Date: Fri, 27 Jun 2014 10:45:48 -0600 From: "Vincent Danen" <vdanen@...hat.com> To: oss-security@...ts.openwall.com Cc: jamie@...onical.com, cve-assign@...re.org Subject: Re: Question regarding CVE applicability of missing HttpOnly flag On 06/26/2014, at 9:59 AM, cve-assign@...re.org wrote: > It is closest to b. It would be very rare to assign a CVE for a design > choice by a system integrator. Suppose a new operating-system > distribution ships tomorrow without a virus scanner. Often the best > model for this would be a set of tasks that hasn't happened. For > example, the vendor hasn't yet investigated customer requirements for > what a virus scanner should do. The vendor hasn't performed the > release-engineering work of packaging a virus scanner. There are other > tasks as well. We don't think that CVE consumers are looking for us to > tag cases where a product lacks complete subsystem parity with all > possible competitors. I'm not sure that I understand or agree with this. The above sounds to me like not having a virus scanner in an OS is a security flaw, but the only reason it's not being described as such is a technicality. Virus scanners are useful proactive security, but I don't think that means the _lack_ of one exposes a vulnerability. The vulnerability (which should be what gets a CVE) is exposed regardless of the presence of a virus scanner -- all the scanner does is make detection easier and possibly prevent something from being executed that may otherwise be unwittingly executed (or may not, the vendor cannot make that determination). I suppose maybe there is a CWE for not having a virus scanner, which makes sense as that could be considered an overall system weakness. So I guess the next question is whether or not there is a 1:1 mapping for CWE and CVE (i.e. if something has a weakness (software, OS, configuration) does that automatically make it an actual vulnerability). I'm also really confused on how any of these tasks have any bearing on what constitutes a vulnerability because they seem irrelevant as far as determining whether or not an actual flaw exists: - lack of a proactive security mechanism (virus scanner, etc.) - customer requirements (I fail to see how this impacts whether or not something is a flaw) - release engineering work (or, possibly, "how hard is this to fix?") - feature parity with other competitors All of these sound like marketing issues, not factors to determine whether or not a flaw is a flaw. -- Vincent Danen / Red Hat Product Security Download attachment "signature.asc" of type "application/pgp-signature" (711 bytes)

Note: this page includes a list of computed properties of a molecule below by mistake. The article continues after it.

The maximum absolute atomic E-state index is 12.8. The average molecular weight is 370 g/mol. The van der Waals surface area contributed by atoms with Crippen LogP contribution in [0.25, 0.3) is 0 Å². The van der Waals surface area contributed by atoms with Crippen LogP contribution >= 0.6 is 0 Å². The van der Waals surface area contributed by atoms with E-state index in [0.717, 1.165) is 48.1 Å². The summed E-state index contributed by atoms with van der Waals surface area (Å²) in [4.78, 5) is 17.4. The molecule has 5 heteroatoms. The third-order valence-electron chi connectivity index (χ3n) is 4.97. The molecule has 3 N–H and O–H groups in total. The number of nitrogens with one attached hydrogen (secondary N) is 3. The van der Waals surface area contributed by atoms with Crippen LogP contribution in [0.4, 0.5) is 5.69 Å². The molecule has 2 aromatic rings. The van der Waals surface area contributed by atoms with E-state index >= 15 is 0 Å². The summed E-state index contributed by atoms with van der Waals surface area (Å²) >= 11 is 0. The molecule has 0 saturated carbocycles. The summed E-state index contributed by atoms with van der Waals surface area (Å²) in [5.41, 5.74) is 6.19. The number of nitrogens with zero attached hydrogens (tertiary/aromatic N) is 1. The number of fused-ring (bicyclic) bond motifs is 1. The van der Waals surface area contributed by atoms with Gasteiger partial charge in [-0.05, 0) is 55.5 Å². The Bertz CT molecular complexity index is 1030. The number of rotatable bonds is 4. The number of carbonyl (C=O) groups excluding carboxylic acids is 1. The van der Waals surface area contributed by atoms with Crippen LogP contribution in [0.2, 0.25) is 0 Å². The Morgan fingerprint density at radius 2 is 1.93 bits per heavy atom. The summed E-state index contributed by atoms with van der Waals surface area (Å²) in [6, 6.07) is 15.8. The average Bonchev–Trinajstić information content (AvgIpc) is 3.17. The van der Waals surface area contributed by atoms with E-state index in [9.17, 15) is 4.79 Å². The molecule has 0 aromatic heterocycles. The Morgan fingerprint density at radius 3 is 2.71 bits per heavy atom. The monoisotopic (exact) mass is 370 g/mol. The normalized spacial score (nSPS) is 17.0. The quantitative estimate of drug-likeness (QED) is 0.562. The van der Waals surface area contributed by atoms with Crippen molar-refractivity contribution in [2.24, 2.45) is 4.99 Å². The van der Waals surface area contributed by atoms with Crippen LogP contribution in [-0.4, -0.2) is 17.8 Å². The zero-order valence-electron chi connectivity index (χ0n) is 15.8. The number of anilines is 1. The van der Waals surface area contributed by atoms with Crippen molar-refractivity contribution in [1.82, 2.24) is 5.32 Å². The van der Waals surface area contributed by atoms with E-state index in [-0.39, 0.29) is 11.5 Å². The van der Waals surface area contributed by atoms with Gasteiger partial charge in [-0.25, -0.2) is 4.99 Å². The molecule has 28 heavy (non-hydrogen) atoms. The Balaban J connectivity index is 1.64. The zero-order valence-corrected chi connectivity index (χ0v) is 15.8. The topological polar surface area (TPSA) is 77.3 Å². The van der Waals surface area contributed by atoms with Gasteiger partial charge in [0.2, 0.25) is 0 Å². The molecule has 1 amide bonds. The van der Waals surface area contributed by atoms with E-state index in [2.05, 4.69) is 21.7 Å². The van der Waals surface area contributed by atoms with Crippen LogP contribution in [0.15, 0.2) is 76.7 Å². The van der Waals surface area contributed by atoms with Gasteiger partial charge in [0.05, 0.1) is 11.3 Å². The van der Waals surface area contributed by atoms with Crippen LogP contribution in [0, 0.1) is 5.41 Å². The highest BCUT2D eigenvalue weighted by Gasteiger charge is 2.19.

Powered by blists - more mailing lists
Please check out the Open Source Software Security Wiki, which is counterpart to this mailing list.
Confused about mailing lists and their use? Read about mailing lists on Wikipedia and check out these guidelines on proper formatting of your messages.